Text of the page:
(Slide 5) What are electrons? Electric charge is the physical property of matter that causes it to experience a force when near other electrically charged matter. Two types of electric charges exist—positive and negative. Positively charged substances are repelled from other positively charged substances, but attracted to negatively charged substances; negatively charged substances are repelled from negatively charged substances and attracted to positively charged substances. An object is negatively charged if it has an excess of electrons; otherwise, it is positively charged or uncharged (neutral).

(Slide 6) Students may not have an understanding of flow. As necessary, clarify with a simple demo: Have students pour water from one container to another to provide a tangible understanding of the concept of flow. The key point is that flow is movement! Technically, electricity is the flow of any charged particles. The mnemonic device of "ELECTRicity and ELECTRons" may help students remember.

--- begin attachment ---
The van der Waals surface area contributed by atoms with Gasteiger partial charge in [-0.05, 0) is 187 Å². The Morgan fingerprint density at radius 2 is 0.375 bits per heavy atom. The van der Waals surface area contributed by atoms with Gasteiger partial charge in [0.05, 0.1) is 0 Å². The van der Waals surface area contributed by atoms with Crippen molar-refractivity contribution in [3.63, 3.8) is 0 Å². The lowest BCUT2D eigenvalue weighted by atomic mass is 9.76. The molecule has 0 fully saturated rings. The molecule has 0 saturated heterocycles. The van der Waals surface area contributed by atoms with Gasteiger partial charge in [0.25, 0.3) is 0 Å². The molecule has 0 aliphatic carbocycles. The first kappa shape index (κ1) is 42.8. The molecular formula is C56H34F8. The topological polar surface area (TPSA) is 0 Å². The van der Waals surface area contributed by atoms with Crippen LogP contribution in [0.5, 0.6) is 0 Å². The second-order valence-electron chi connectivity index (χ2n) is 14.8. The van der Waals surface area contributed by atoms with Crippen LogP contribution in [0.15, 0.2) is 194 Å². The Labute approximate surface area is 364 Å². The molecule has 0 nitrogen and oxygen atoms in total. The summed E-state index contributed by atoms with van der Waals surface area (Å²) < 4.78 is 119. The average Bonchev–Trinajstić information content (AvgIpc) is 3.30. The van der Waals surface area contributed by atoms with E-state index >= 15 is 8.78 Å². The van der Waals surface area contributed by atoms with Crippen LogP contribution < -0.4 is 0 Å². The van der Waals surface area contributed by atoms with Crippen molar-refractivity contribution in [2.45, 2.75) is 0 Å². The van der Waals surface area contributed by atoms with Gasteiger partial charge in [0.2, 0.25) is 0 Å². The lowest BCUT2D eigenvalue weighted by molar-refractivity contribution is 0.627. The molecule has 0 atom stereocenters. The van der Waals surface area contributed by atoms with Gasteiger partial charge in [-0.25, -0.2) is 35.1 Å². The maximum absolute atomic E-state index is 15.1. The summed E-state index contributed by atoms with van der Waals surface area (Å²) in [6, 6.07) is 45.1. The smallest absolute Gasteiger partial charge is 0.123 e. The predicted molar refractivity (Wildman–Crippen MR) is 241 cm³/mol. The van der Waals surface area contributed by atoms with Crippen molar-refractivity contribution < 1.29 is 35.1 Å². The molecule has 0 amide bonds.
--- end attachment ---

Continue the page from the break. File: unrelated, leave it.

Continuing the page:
(Slide 7) Conductors are materials that are good at conducting electricity! In conductors, electrons are free to move around and flow easily. This is not true for insulators, in which the electrons are more tightly bound to the nuclei (which we'll discuss next). When current is applied, electrons move in the same direction.

In preparation for review questions, ask students to think of other metals they know about. You may want to discuss the properties of metals (bendable/ductile, metallic in color) to review students' knowledge of materials.

(Slide 8) Metals, such as copper, are conductors. Copper is an excellent conductor of electricity.

Critical thinking question: How would we test whether something is a good conductor? Answer: By connecting a wire of the material we want to test to a low-voltage battery with a light bulb connected to it. (It may be helpful to draw a sketch of this setup on the classroom board.) If the tested wire is a good conductor, the bulb lights up.